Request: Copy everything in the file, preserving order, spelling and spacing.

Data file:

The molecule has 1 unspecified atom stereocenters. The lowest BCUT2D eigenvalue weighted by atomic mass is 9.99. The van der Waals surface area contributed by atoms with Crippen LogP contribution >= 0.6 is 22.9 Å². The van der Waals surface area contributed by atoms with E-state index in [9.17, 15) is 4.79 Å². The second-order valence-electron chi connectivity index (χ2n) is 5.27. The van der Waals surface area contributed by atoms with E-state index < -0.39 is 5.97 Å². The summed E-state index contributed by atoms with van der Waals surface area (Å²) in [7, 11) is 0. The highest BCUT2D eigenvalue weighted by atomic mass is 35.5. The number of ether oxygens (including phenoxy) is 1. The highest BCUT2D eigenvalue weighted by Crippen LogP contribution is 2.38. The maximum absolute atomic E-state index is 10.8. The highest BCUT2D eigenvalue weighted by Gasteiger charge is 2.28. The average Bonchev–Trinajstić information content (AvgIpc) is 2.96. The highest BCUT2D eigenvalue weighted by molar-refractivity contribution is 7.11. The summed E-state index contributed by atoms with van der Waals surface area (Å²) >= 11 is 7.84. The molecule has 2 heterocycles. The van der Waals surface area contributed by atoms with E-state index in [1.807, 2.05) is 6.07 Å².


The molecule has 1 unspecified atom stereocenters. The lowest BCUT2D eigenvalue weighted by atomic mass is 9.99. The van der Waals surface area contributed by atoms with Crippen LogP contribution >= 0.6 is 22.9 Å². The van der Waals surface area contributed by atoms with E-state index in [9.17, 15) is 4.79 Å². The second-order valence-electron chi connectivity index (χ2n) is 5.27. The van der Waals surface area contributed by atoms with E-state index < -0.39 is 5.97 Å². The summed E-state index contributed by atoms with van der Waals surface area (Å²) in [7, 11) is 0. The highest BCUT2D eigenvalue weighted by atomic mass is 35.5. The number of ether oxygens (including phenoxy) is 1. The highest BCUT2D eigenvalue weighted by Crippen LogP contribution is 2.38. The maximum absolute atomic E-state index is 10.8. The highest BCUT2D eigenvalue weighted by Gasteiger charge is 2.28. The average Bonchev–Trinajstić information content (AvgIpc) is 2.96. The highest BCUT2D eigenvalue weighted by molar-refractivity contribution is 7.11. The summed E-state index contributed by atoms with van der Waals surface area (Å²) >= 11 is 7.84. The molecule has 2 heterocycles. The van der Waals surface area contributed by atoms with E-state index in [1.807, 2.05) is 6.07 Å².